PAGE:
Nail polish for dogs is a growing trend, so it is important to know how to keep your dog safe whilst you’re glamming up their paw.
First and foremost it is vital that you use a non-toxic pet-friendly nail polish
Just like humans, many pooches are happy to be pampered by their owner and may be very comfortable with sporting a bright and trendy set of painted toe nails.
But before you run to your nail polish collection and pick out your favourite colour, think about how many times a day your dog licks around it’s paw and toes and the myriad of chemicals your pooch can potentially digest if using a regular nail polish on your dog.
Human nail polish is designed, not surprisingly, for humans. We are much bigger and generally much stronger than our dogs, so we tend to be able to tolerate a bit more exposure to chemicals and toxins than they can (however saying that, using non-toxic nail polish for yourself is probably a good idea as well!).
Fortunately, someone recognised that there could be a health issue associated with this trend of painting our pet’s nails and so came up with the brilliant idea of creating a toxic-free nail polish specifically for dogs.
If you’re wondering where you can buy a safe, non-toxic nail polis for dogs you can check out PETstock’s Buddy & Belle Nail Polish range. It’s water-based, odourless, non- toxic and quick drying.
Only one layer application is required so your pooch can look a million dollars in minutes, that’s if they stay still!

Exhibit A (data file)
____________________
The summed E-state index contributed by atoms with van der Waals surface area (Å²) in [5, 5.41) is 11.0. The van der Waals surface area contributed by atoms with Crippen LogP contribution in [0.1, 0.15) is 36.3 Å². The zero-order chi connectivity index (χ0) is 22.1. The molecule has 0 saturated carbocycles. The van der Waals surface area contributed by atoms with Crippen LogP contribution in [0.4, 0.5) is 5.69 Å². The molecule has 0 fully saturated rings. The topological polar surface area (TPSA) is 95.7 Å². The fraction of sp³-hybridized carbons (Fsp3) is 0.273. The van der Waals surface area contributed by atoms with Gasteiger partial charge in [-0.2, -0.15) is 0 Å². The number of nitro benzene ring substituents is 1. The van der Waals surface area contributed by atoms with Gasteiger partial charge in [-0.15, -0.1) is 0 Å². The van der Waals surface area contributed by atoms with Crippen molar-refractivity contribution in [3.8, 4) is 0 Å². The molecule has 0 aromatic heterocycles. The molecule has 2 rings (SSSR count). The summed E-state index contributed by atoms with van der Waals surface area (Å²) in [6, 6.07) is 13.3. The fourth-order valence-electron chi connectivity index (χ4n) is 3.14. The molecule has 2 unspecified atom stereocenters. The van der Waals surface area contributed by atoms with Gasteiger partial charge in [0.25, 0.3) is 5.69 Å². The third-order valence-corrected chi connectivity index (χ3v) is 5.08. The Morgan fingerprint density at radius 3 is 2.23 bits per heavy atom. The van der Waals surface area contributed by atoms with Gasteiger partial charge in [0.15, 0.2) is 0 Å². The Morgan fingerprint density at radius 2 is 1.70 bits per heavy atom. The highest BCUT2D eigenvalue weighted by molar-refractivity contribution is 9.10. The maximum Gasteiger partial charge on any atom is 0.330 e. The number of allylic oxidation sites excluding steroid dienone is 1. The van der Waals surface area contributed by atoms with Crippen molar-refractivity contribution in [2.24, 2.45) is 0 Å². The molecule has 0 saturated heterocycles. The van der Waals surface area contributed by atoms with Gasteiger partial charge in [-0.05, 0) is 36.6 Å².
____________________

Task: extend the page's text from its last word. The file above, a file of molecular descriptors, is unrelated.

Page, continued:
Some handy tips for painting your pooches nails:
- Inspect your pooches nails:
Before you begin make sure the dog nails are healthy. It’s important to only paint healthy nails – brittle, cracked or badly split nails will only be aggravated by applying polish. Don’t paint their nails if they aren’t in good condition.
- Trim your pooches nails if necessary (See article on how to do this)
- Gently trim the fur around their nails.
- Paint while they are tired or relaxed and not likely to move around a lot.
Some dogs do not like their paws being touched but this can be reversed if you slowly introduce some paw touching with rewards. Try touching your pooches’ paw for a few seconds and reward them, and build up the amount of time your pooch allows you to touch their paws slowly over time.
- Allow some time to dry
Had a change of heart and you and your pooch don’t like the polish? The best option really is to allow your dog’s nail polish chip off naturally within 2-3 weeks to avoid having to use any kind of nail polish remover.
If you absolutely can’t wait for some reason and insist on using nail polish remover then make sure it is a non-acetone polish remover.
Even though this is gentler than nail polish remover with acetone and non-acetone removers use less aggressive solvents like ethyl acetate, isopropyl alcohol and propylene carbonate, it’s important to note that even this and other polish removers labeled as “natural” or “organic” still use a solvent, they just don’t use acetone so your dog may still have an adverse reaction to them so ensure you wash their paw immediately after use. Also never leave your dog unattended with nail polish remover around.
Painting your pooches nails can be fun, but be sure to do so safely and with the right products to help keep your dog safe.
About the Author: Lara Shannon is co-Host of Pooches at Play and has completed a Certificate III in Dog Behaviour & Training with the National Dog Trainers Federation. Lara also runs her own dog training, minding and walking business in Melbourne’s Bayside area.